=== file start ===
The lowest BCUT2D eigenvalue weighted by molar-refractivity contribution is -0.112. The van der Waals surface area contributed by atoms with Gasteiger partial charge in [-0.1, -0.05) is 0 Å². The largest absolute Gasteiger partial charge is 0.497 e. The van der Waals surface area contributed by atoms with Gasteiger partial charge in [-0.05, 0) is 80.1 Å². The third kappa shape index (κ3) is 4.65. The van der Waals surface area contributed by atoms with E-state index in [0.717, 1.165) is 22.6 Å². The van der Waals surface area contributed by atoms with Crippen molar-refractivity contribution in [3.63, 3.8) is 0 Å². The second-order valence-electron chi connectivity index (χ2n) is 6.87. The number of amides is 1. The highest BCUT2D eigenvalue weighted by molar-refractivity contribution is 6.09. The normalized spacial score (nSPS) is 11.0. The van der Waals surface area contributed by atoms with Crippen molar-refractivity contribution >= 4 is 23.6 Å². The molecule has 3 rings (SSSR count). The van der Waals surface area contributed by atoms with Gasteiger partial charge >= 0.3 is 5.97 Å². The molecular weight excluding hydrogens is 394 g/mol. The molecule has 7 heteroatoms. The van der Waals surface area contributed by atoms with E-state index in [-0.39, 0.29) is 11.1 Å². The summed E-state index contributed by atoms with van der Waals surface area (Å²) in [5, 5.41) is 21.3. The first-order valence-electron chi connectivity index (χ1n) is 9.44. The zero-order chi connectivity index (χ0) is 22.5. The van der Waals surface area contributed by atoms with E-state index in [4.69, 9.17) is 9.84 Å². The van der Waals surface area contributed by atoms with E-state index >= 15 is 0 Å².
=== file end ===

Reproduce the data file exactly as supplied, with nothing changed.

The lowest BCUT2D eigenvalue weighted by molar-refractivity contribution is -0.112. The van der Waals surface area contributed by atoms with Gasteiger partial charge in [-0.1, -0.05) is 0 Å². The largest absolute Gasteiger partial charge is 0.497 e. The van der Waals surface area contributed by atoms with Gasteiger partial charge in [-0.05, 0) is 80.1 Å². The third kappa shape index (κ3) is 4.65. The van der Waals surface area contributed by atoms with E-state index in [0.717, 1.165) is 22.6 Å². The van der Waals surface area contributed by atoms with Crippen molar-refractivity contribution in [3.63, 3.8) is 0 Å². The second-order valence-electron chi connectivity index (χ2n) is 6.87. The number of amides is 1. The highest BCUT2D eigenvalue weighted by molar-refractivity contribution is 6.09. The normalized spacial score (nSPS) is 11.0. The van der Waals surface area contributed by atoms with Crippen molar-refractivity contribution >= 4 is 23.6 Å². The molecule has 3 rings (SSSR count). The van der Waals surface area contributed by atoms with Gasteiger partial charge >= 0.3 is 5.97 Å². The molecular weight excluding hydrogens is 394 g/mol. The molecule has 7 heteroatoms. The van der Waals surface area contributed by atoms with E-state index in [-0.39, 0.29) is 11.1 Å². The summed E-state index contributed by atoms with van der Waals surface area (Å²) in [5, 5.41) is 21.3. The first-order valence-electron chi connectivity index (χ1n) is 9.44. The zero-order chi connectivity index (χ0) is 22.5. The van der Waals surface area contributed by atoms with E-state index in [4.69, 9.17) is 9.84 Å². The van der Waals surface area contributed by atoms with E-state index >= 15 is 0 Å².